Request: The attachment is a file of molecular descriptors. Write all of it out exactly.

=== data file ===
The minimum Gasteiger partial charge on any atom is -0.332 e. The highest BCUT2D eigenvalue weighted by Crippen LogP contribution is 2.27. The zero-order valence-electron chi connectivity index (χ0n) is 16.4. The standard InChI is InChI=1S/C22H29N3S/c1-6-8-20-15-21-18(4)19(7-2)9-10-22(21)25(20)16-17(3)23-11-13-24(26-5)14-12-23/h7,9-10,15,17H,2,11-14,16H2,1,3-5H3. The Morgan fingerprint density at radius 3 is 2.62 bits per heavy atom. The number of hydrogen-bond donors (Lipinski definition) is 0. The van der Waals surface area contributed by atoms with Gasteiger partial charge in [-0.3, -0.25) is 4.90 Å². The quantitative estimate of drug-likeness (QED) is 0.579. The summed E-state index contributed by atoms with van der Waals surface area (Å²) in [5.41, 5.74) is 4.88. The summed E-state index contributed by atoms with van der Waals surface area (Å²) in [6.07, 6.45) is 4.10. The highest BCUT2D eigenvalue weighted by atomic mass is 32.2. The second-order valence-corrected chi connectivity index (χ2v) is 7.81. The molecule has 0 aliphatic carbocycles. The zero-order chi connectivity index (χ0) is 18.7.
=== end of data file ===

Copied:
The minimum Gasteiger partial charge on any atom is -0.332 e. The highest BCUT2D eigenvalue weighted by Crippen LogP contribution is 2.27. The zero-order valence-electron chi connectivity index (χ0n) is 16.4. The standard InChI is InChI=1S/C22H29N3S/c1-6-8-20-15-21-18(4)19(7-2)9-10-22(21)25(20)16-17(3)23-11-13-24(26-5)14-12-23/h7,9-10,15,17H,2,11-14,16H2,1,3-5H3. The Morgan fingerprint density at radius 3 is 2.62 bits per heavy atom. The number of hydrogen-bond donors (Lipinski definition) is 0. The van der Waals surface area contributed by atoms with Gasteiger partial charge in [-0.3, -0.25) is 4.90 Å². The quantitative estimate of drug-likeness (QED) is 0.579. The summed E-state index contributed by atoms with van der Waals surface area (Å²) in [5.41, 5.74) is 4.88. The summed E-state index contributed by atoms with van der Waals surface area (Å²) in [6.07, 6.45) is 4.10. The highest BCUT2D eigenvalue weighted by atomic mass is 32.2. The second-order valence-corrected chi connectivity index (χ2v) is 7.81. The molecule has 0 aliphatic carbocycles. The zero-order chi connectivity index (χ0) is 18.7.